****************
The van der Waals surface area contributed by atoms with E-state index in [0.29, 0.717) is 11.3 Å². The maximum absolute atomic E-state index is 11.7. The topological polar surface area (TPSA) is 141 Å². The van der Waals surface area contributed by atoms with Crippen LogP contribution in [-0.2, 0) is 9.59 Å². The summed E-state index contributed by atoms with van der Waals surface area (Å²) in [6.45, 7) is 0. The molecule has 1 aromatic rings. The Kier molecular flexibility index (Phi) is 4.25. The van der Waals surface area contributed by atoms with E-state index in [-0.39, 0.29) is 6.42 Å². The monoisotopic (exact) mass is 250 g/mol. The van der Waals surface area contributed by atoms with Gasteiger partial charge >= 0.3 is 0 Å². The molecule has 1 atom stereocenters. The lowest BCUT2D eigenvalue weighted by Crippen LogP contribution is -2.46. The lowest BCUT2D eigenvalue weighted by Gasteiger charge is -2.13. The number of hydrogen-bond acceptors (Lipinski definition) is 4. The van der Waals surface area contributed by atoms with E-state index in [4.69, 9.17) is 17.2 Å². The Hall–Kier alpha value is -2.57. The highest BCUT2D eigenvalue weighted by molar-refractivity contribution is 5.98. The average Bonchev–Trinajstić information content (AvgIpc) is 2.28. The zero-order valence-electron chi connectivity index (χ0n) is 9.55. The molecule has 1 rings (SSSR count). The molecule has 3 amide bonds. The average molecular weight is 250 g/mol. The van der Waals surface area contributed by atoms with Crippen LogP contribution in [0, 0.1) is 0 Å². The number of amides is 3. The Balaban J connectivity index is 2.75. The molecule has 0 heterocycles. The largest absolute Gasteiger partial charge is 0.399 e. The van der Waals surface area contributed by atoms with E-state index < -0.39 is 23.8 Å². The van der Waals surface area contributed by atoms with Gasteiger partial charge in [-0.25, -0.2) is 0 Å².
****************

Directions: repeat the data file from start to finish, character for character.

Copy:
The van der Waals surface area contributed by atoms with E-state index in [0.29, 0.717) is 11.3 Å². The maximum absolute atomic E-state index is 11.7. The topological polar surface area (TPSA) is 141 Å². The van der Waals surface area contributed by atoms with Crippen LogP contribution in [-0.2, 0) is 9.59 Å². The summed E-state index contributed by atoms with van der Waals surface area (Å²) in [6.45, 7) is 0. The molecule has 1 aromatic rings. The Kier molecular flexibility index (Phi) is 4.25. The van der Waals surface area contributed by atoms with E-state index in [-0.39, 0.29) is 6.42 Å². The monoisotopic (exact) mass is 250 g/mol. The van der Waals surface area contributed by atoms with Gasteiger partial charge >= 0.3 is 0 Å². The molecule has 1 atom stereocenters. The lowest BCUT2D eigenvalue weighted by Crippen LogP contribution is -2.46. The lowest BCUT2D eigenvalue weighted by Gasteiger charge is -2.13. The number of hydrogen-bond acceptors (Lipinski definition) is 4. The van der Waals surface area contributed by atoms with E-state index in [4.69, 9.17) is 17.2 Å². The Hall–Kier alpha value is -2.57. The highest BCUT2D eigenvalue weighted by molar-refractivity contribution is 5.98. The average Bonchev–Trinajstić information content (AvgIpc) is 2.28. The zero-order valence-electron chi connectivity index (χ0n) is 9.55. The molecule has 1 rings (SSSR count). The molecule has 3 amide bonds. The average molecular weight is 250 g/mol. The van der Waals surface area contributed by atoms with Crippen LogP contribution in [0, 0.1) is 0 Å². The number of amides is 3. The Balaban J connectivity index is 2.75. The molecule has 0 heterocycles. The largest absolute Gasteiger partial charge is 0.399 e. The van der Waals surface area contributed by atoms with E-state index < -0.39 is 23.8 Å². The van der Waals surface area contributed by atoms with Gasteiger partial charge in [-0.25, -0.2) is 0 Å².